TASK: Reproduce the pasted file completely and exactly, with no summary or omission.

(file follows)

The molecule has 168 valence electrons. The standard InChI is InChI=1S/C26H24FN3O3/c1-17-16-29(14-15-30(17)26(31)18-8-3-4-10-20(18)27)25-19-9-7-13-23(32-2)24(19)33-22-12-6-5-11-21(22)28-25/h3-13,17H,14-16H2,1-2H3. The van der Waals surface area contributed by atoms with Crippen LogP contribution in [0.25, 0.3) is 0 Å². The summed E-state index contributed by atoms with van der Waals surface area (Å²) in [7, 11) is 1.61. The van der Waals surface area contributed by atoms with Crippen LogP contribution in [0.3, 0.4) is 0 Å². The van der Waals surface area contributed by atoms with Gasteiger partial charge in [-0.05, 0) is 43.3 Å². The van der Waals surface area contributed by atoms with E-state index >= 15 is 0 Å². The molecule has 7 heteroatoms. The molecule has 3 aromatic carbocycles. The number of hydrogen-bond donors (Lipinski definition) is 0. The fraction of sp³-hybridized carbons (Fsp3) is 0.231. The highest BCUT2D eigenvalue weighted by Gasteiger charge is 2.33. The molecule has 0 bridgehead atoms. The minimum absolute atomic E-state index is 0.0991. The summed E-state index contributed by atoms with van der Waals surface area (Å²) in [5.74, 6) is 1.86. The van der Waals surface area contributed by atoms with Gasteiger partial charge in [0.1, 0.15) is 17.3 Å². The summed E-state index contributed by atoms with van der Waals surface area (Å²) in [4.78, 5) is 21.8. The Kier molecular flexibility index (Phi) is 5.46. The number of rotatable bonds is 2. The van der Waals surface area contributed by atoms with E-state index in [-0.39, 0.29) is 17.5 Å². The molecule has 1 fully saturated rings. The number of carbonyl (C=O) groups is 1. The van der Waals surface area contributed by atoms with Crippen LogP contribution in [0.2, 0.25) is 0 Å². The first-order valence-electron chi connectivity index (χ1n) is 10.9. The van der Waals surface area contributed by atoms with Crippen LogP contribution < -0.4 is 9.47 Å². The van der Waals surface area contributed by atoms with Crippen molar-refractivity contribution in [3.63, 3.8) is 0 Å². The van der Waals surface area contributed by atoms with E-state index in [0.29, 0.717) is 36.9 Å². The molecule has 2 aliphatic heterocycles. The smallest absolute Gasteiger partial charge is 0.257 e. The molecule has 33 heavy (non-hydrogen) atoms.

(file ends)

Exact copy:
The molecule has 168 valence electrons. The standard InChI is InChI=1S/C26H24FN3O3/c1-17-16-29(14-15-30(17)26(31)18-8-3-4-10-20(18)27)25-19-9-7-13-23(32-2)24(19)33-22-12-6-5-11-21(22)28-25/h3-13,17H,14-16H2,1-2H3. The van der Waals surface area contributed by atoms with Crippen LogP contribution in [0.25, 0.3) is 0 Å². The summed E-state index contributed by atoms with van der Waals surface area (Å²) in [7, 11) is 1.61. The van der Waals surface area contributed by atoms with Crippen LogP contribution in [0.3, 0.4) is 0 Å². The van der Waals surface area contributed by atoms with Gasteiger partial charge in [-0.05, 0) is 43.3 Å². The van der Waals surface area contributed by atoms with E-state index >= 15 is 0 Å². The molecule has 7 heteroatoms. The molecule has 3 aromatic carbocycles. The number of hydrogen-bond donors (Lipinski definition) is 0. The fraction of sp³-hybridized carbons (Fsp3) is 0.231. The highest BCUT2D eigenvalue weighted by Gasteiger charge is 2.33. The molecule has 0 bridgehead atoms. The minimum absolute atomic E-state index is 0.0991. The summed E-state index contributed by atoms with van der Waals surface area (Å²) in [5.74, 6) is 1.86. The van der Waals surface area contributed by atoms with Gasteiger partial charge in [0.1, 0.15) is 17.3 Å². The summed E-state index contributed by atoms with van der Waals surface area (Å²) in [4.78, 5) is 21.8. The Kier molecular flexibility index (Phi) is 5.46. The number of rotatable bonds is 2. The van der Waals surface area contributed by atoms with E-state index in [-0.39, 0.29) is 17.5 Å². The molecule has 1 fully saturated rings. The number of carbonyl (C=O) groups is 1. The van der Waals surface area contributed by atoms with Crippen LogP contribution in [0.2, 0.25) is 0 Å². The first-order valence-electron chi connectivity index (χ1n) is 10.9. The van der Waals surface area contributed by atoms with Crippen LogP contribution < -0.4 is 9.47 Å². The van der Waals surface area contributed by atoms with Crippen molar-refractivity contribution in [3.63, 3.8) is 0 Å². The van der Waals surface area contributed by atoms with E-state index in [0.29, 0.717) is 36.9 Å². The molecule has 2 aliphatic heterocycles. The smallest absolute Gasteiger partial charge is 0.257 e. The molecule has 33 heavy (non-hydrogen) atoms.